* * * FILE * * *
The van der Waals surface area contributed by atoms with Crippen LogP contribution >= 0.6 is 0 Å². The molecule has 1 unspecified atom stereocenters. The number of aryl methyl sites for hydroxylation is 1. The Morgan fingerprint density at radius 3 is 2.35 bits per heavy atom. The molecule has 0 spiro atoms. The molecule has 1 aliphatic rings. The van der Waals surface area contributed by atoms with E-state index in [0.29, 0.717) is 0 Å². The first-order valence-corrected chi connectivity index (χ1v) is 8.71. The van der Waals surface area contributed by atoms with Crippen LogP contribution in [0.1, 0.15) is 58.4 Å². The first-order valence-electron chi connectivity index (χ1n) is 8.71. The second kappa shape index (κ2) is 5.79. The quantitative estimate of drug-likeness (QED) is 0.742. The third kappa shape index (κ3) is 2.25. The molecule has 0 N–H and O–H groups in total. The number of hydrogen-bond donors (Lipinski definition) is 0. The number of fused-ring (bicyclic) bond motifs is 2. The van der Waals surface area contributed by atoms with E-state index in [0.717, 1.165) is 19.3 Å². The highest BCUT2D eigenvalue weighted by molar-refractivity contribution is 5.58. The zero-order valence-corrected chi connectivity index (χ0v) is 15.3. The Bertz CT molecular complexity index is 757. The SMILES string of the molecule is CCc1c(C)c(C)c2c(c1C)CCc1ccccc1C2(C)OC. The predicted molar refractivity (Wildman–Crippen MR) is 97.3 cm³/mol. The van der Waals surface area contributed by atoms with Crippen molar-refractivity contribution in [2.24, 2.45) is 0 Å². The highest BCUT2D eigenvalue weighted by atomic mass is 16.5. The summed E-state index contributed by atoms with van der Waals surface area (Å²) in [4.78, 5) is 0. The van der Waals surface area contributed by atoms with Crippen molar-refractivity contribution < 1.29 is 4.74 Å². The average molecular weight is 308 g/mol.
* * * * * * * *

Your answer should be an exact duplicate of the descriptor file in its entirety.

The van der Waals surface area contributed by atoms with Crippen LogP contribution >= 0.6 is 0 Å². The molecule has 1 unspecified atom stereocenters. The number of aryl methyl sites for hydroxylation is 1. The Morgan fingerprint density at radius 3 is 2.35 bits per heavy atom. The molecule has 0 spiro atoms. The molecule has 1 aliphatic rings. The van der Waals surface area contributed by atoms with E-state index in [0.29, 0.717) is 0 Å². The first-order valence-corrected chi connectivity index (χ1v) is 8.71. The van der Waals surface area contributed by atoms with Crippen LogP contribution in [0.1, 0.15) is 58.4 Å². The first-order valence-electron chi connectivity index (χ1n) is 8.71. The second kappa shape index (κ2) is 5.79. The quantitative estimate of drug-likeness (QED) is 0.742. The third kappa shape index (κ3) is 2.25. The molecule has 0 N–H and O–H groups in total. The number of hydrogen-bond donors (Lipinski definition) is 0. The number of fused-ring (bicyclic) bond motifs is 2. The van der Waals surface area contributed by atoms with E-state index in [0.717, 1.165) is 19.3 Å². The highest BCUT2D eigenvalue weighted by molar-refractivity contribution is 5.58. The zero-order valence-corrected chi connectivity index (χ0v) is 15.3. The Bertz CT molecular complexity index is 757. The SMILES string of the molecule is CCc1c(C)c(C)c2c(c1C)CCc1ccccc1C2(C)OC. The predicted molar refractivity (Wildman–Crippen MR) is 97.3 cm³/mol. The van der Waals surface area contributed by atoms with Crippen molar-refractivity contribution in [2.24, 2.45) is 0 Å². The highest BCUT2D eigenvalue weighted by atomic mass is 16.5. The summed E-state index contributed by atoms with van der Waals surface area (Å²) in [4.78, 5) is 0. The van der Waals surface area contributed by atoms with Crippen molar-refractivity contribution < 1.29 is 4.74 Å². The average molecular weight is 308 g/mol.